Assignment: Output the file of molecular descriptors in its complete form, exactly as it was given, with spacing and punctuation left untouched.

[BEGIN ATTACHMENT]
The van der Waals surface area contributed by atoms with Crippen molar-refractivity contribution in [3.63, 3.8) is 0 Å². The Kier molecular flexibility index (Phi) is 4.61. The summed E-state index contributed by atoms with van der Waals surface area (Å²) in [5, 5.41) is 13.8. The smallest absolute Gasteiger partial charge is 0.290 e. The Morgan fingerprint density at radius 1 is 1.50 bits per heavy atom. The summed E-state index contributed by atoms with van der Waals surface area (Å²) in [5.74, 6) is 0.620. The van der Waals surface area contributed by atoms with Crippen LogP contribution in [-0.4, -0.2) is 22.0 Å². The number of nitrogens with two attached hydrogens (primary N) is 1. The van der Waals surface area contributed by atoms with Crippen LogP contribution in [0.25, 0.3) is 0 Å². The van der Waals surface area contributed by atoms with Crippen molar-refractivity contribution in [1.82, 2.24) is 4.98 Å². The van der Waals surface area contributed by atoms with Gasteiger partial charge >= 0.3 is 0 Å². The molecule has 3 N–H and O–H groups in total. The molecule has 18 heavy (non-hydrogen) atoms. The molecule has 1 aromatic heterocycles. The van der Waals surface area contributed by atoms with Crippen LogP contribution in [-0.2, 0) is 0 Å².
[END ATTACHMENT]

The van der Waals surface area contributed by atoms with Crippen molar-refractivity contribution in [3.63, 3.8) is 0 Å². The Kier molecular flexibility index (Phi) is 4.61. The summed E-state index contributed by atoms with van der Waals surface area (Å²) in [5, 5.41) is 13.8. The smallest absolute Gasteiger partial charge is 0.290 e. The Morgan fingerprint density at radius 1 is 1.50 bits per heavy atom. The summed E-state index contributed by atoms with van der Waals surface area (Å²) in [5.74, 6) is 0.620. The van der Waals surface area contributed by atoms with Crippen LogP contribution in [-0.4, -0.2) is 22.0 Å². The number of nitrogens with two attached hydrogens (primary N) is 1. The van der Waals surface area contributed by atoms with Crippen LogP contribution in [0.25, 0.3) is 0 Å². The van der Waals surface area contributed by atoms with Crippen molar-refractivity contribution in [1.82, 2.24) is 4.98 Å². The van der Waals surface area contributed by atoms with Gasteiger partial charge >= 0.3 is 0 Å². The molecule has 3 N–H and O–H groups in total. The molecule has 18 heavy (non-hydrogen) atoms. The molecule has 1 aromatic heterocycles. The van der Waals surface area contributed by atoms with Crippen LogP contribution in [-0.2, 0) is 0 Å².